The first reports of dead frogs came through in June. Posts of dead Green Tree Frogs (Litoria caerulea) began showing up in my Facebook feed.

Rather than the plump, bright green frogs we all know and love, they were thin and strangely reddish-brown in colour. While upsetting, I wasn’t immediately alarmed. As all things, frogs die, and sick or old frogs often die at the onset of winter.

Litoria phyllochroa, Turramurra
Deceased frog (Litoria phyllochroa), 2021. Image: Dr Jodi Rowley
© Australian Museum

But the reports of dead and dying frogs didn’t stop, and I began getting calls and emails from concerned people all over eastern Australia. This wasn’t normal. Something serious was going on.

Not being able to travel due to COVID-19 restrictions, I started reaching out to the public via the media to report sick and dead frogs. It was the only way I could hope to figure out what was happening, and why. After an article I wrote with Dr Karrie Rose from Taronga’s Australian Registry of Wildlife Health appeared in The Conversation, the reports came flooding in. Throughout July, August, September and October, I received email after email from concerned citizens, sharing photographs and telling me of sick and dead frogs. Their descriptions were heartbreaking. “I’ve always had around 30 frogs come each night during summer and now they’re all dead,” one person wrote. Another told me, “I have found dead frogs on my verandah as well as in my house, inside cupboards and on my sink... It is so sad to see them sick and dying.”

One person described how the frogs lost their vivid colour:

From bright green they started changing to fawn then brown, losing condition as time passed. One of my favourites became dark brown and skeletal on dying.

Dead Green Tree Frog
Dead Green Tree Frog (Litoria caerulea). Image: S McGovern
© S McGovern

It was larger in scale and more worrying than I ever suspected.

As I write this, we’ve received almost 1500 reports of sick and dead frogs across Australia, concentrated on the east coast of New South Wales. Most reports are of our beloved Green Tree Frog, a relatively large species that commonly lives in and around us, but there have been over 30 different native frog species reported dead and dying, including threatened species such as Green and Golden Bell Frogs (Litoria aurea) and Giant Barred Frogs (Mixophyes iteratus).

We urgently need to understand why frogs are dying and what this mortality event’s wider impact will be. With dozens of Australia’s frog species already on the brink of extinction, this could tip many frog populations over the edge. Frogs are a vital part of healthy ecosystems, and any impacts on frog populations will have ripple effects throughout entire ecosystems.

Dead frogs
Dead Common Eastern Froglets (Crinia signifera), New South Wales, Australia. Image: Jodi Rowley
© Australian Museum

The most likely cause is a disease called chytridiomycosis, caused by the amphibian chytrid fungus (Batrachochytrium dendrobatidis).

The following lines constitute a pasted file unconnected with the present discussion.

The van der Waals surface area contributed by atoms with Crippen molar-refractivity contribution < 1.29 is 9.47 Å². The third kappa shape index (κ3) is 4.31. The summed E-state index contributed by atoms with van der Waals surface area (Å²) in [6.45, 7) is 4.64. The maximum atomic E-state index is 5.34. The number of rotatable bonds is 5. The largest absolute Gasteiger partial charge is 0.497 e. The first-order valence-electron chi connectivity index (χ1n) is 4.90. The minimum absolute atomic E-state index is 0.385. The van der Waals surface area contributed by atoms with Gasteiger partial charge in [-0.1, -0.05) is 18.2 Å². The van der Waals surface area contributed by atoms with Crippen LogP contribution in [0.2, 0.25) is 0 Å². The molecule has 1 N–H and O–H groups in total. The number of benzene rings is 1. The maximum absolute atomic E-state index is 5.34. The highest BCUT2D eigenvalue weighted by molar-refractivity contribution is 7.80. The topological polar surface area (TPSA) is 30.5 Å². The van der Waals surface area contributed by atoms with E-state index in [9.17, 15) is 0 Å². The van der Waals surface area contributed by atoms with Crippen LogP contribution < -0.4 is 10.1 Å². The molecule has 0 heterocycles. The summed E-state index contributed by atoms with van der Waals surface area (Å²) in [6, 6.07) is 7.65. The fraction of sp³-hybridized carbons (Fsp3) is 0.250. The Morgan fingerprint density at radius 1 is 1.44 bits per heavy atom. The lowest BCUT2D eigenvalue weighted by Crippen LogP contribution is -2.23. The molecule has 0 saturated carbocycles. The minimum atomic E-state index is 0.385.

This disease infects the skin of frogs and for the last 40 years or so, it’s been responsible for declines and extinctions in many Australian frog species. But if it is this disease, why is it causing so much havoc now, when it’s been around for decades? Could frogs be stressed by environmental conditions such as drought and bushfires? Is it another disease, toxins, or a combination of many things?

Thanks to the help of hundreds of people across Australia, we have been working to obtain the samples we need in order to get to the bottom of this.

Dr Jodi Rowley and the Herpetology team studying donated specimens in the AMRI labs.
Dr Jodi Rowley and the Herpetology team studying donated specimens in the AMRI labs. Image: Thomas Parkin
© Australian Museum

It’s been people-power to the rescue, with sick frogs being taken to collaborating vets and dead frogs stored in freezers across NSW. At the Australian Museum, we are already testing the samples that we have received and are gathering vital clues. With colleagues in government and conservation organisations across Australia, we are working desperately to get a clearer picture and form conservation recommendations.

Dead frog
Because frogs decompose so quickly, it's rather rare to see a dead frog. When there's more than one, it's generally a sign that something's really wrong- such as a disease outbreak or pollution. Image: Jodi Rowley
© Australian Museum

As temperatures rise and travel restrictions ease, we will begin assessing the impact of this event on our frog populations in the wild, conducting surveys of frogs across eastern Australia, assessing their health. We will also be examining data submitted via FrogID to understand the impact on a broad scale. This winter has been an incredibly sad time for our already imperilled frogs, but there is hope. This awful event has proven that people care about Australia’s frogs and are willing to come together to solve a frog murder mystery on a grand scale. Working together, we will achieve an understanding of the cause and impact of this event, and what we need to do to save our frogs.

You can help

  • Report sick or dead frogs by emailing locations and photos to
  • Record calling frogs with the free FrogID app, download here